- 2 thyme sprigs with stem, finely minced
- 1 medium-sized sprig rosemary, without stem, minced
- 1 tablespoon ground black pepper
- 4 tablespoons red miso paste
- 1/2 cup green olives, chopped
- 1/4 cup olive brine
- 1/4 cup capers, chopped
- 1 teaspoon chile flakes
- 3/4 cup water
- 2 cups mixed mushrooms (cremini, oyster, etc.), thinly sliced
For the Gruyère fondue:
- 3 ounces unsalted butter
- 3 ounces all-purpose flour
- 1 cup heavy cream
- 1/2 cup whole milk
- 6 ounces cave-aged Gruyère, shredded
- 3 ounces Parmigiano-Reggiano, shredded
- 3 ounces sharp white cheddar, shredded
- 1/2 lemon, juiced
- 1 teaspoon salt
- 1 tablespoon white truffle oil
- Fresh basil leaves
- Extra-virgin olive oil
1. In a large pot, bring 1 1/2 gallons of water to a boil and season gently with salt. Add the lasagna sheets and cook until tender, 5 to 7 minutes, then strain.
2. In a large bowl, combine all the ricotta filling ingredients except the olive oil. Preheat the oven to 300° F. Generously grease a large, rectangular casserole dish with olive oil. Cover the bottom with the pasta sheets and spread the ricotta mixture on top. Continue layering until the casserole is filled, starting and ending with the pasta. Transfer to the oven and cook for 20 minutes. Remove from oven, cover with another casserole dish to weigh down, and transfer to fridge to cool as you prepare the sauces.
3. For the mushroom Bolognese: In a large saucepan, heat olive oil and garlic together over medium-high heat until the edges are lightly browned. Add shallots and sweat for 1 minute. Add the tomatoes, thyme and rosemary, and cook over low heat until reduced by 15%, 30 to 45 minutes. Add remaining ingredients except for mushrooms and simmer for 30 minutes, stirring regularly. Add the mushrooms and simmer for 15 minutes more. Set aside.
4. For the Gruyère fondue: In a large saucepan, melt the butter over low heat. Whisk in the flour and gently cook for 1 to 2 minutes. Add the cream and milk to the roux and simmer for 10 minutes, stirring regularly. Transfer the cream base to a blender and blend on medium-high speed. Continue blending as you sprinkle the cheese through the ingredient slot until fully incorporated. Add lemon juice, salt and white truffle oil and blend to combine. Set aside.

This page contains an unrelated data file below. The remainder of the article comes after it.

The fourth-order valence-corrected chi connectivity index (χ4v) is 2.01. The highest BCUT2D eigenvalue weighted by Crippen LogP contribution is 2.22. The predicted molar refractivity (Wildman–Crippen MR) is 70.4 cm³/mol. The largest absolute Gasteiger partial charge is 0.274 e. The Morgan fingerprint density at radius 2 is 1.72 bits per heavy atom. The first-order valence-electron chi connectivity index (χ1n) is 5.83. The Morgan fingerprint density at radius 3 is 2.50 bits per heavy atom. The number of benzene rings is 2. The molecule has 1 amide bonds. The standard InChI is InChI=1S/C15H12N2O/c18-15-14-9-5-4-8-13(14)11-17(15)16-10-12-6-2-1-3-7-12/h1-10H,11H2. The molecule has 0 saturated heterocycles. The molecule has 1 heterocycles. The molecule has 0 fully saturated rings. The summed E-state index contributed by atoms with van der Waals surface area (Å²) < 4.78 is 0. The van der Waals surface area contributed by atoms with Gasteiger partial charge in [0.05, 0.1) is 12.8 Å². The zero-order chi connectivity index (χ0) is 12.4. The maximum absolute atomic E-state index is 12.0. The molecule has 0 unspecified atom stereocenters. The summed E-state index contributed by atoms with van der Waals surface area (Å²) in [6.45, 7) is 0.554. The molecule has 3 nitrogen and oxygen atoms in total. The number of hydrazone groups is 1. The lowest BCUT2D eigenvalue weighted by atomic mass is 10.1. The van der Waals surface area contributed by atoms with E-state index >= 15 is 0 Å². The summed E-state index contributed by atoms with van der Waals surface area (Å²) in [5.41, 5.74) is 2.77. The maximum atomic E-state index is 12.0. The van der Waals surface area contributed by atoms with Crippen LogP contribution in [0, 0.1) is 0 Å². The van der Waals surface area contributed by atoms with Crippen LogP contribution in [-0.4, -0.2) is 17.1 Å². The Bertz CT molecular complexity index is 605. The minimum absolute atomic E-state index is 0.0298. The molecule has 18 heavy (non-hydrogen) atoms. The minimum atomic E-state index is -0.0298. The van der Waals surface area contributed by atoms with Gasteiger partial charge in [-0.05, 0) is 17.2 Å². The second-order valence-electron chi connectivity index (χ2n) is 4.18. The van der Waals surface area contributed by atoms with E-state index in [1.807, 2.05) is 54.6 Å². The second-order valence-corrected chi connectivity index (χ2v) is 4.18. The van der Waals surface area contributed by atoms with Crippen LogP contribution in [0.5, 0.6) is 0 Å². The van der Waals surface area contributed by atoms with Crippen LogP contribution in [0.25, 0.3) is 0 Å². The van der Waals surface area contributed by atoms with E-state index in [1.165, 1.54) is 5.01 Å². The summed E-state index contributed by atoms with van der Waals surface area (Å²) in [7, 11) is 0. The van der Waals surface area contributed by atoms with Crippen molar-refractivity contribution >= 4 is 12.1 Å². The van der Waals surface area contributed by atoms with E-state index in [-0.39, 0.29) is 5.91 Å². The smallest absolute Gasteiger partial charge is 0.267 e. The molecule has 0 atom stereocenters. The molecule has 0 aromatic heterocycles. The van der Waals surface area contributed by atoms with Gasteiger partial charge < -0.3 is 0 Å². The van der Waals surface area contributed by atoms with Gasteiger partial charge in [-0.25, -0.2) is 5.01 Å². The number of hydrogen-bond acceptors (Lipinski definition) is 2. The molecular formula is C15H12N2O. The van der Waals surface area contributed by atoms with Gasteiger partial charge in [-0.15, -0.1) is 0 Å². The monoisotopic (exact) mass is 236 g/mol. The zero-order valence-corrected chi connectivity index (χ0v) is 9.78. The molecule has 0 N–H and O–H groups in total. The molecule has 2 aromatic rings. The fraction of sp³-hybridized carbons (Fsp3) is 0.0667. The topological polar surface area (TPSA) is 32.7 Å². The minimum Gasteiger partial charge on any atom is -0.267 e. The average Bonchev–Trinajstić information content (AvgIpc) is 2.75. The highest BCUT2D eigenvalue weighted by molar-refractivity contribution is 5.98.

5. Preheat oven to 375° F. Remove lasagna from refrigerator and cut into individual portions. Cover a large baking sheet with parchment paper or a nonstick baking mat and grease generously with olive oil. Space apart lasagna portions on baking sheet and transfer to the oven for 15 minutes until crispy and slightly charred around the edges and tops.
6. For each plate, use a spatula to place a lasagna piece in the center. Spoon some Bolognese over the top and spoon some fondue on the plate. Garnish with fresh basil leaves and a drizzle of olive oil. Serves 8 to 10.
8 Italian Reds
Note: The following list is a selection of outstanding and very good wines from recently rated releases. More options can be found in our Wine Ratings Search
Nebbiolo Langhe Perbacco 2016
Score: 91 | $26
WS review: The rich texture is filled with cherry, raspberry, white pepper and chalky, mineral notes in this firmly structured red. Tightens up as it moves from the attack to the lingering finish. Shows fine intensity and balance. Drink now through 2025. 3,500 cases made. From Italy.—Bruce Sanderson
Nebbiolo Langhe 2017
Score: 90 | $23
WS review: Black cherry, black currant and violet aromas and flavors highlight this distinctive red, which is balanced and solidly built, firming up on the lingering finish. Drink now through 2023. 3,500 cases made. From Italy.—B.S.
Nebbiolo Langhe Surìsjvan 2016
Score: 90 | $23
WS review: Aromas of cigar box and macerated cherry lead to ripe cherry, strawberry and underbrush notes. Balanced and ready, but should develop over the short term. Drink now through 2024. 2,800 cases made. From Italy.—B.S.
Nebbiolo Langhe 2015
Score: 90 | $30
WS review: Aromatic and exotic, exuding floral, raspberry, licorice and medicinal herb aromas and flavors. Firm, yet balanced and lingering on the finish. This needs air, so decant two to three hours ahead of drinking. Drink now through 2023. 3,000 cases made. From Italy.—B.S.
Nebbiolo Langhe Il Principe 2016
Score: 89 | $20
WS review: Rich, ripe and fresh, this red boasts macerated cherry, strawberry and eucalyptus flavors. Just a touch dry on the finish, but that may sort itself out in a few months. Drink now through 2023. 10,000 cases made. From Italy.—B.S.
Nebbiolo Langhe Marghe 2016
Score: 89 | $30
WS review: Cherry and licorice are the main flavor themes in this juicy red. Firmly structured, with tannins for days. Mineral, tobacco and eucalyptus notes build on the finish. Lean and intense. Drink now through 2025. 5,800 cases made. From Italy.—B.S.
Valtellina Superiore Quadrio 2015
Score: 89 | $20
WS review: A round, harmonious, medium-bodied red, offering plum, wild cherry, thyme and citrus notes. Firm and chewy on the spiced finish. Nebbiolo and Merlot. Drink now through 2023. 14,000 cases made. From Italy.—B.S.
Nebbiolo Langhe Ebbio 2017
Score: 88 | $21
WS review: Vibrant acidity keeps this fresh, while cherry, strawberry and earth flavors meet up with dense, dry tannins on the finish. Drink now through 2023. 25,000 cases made. From Italy. —B.S.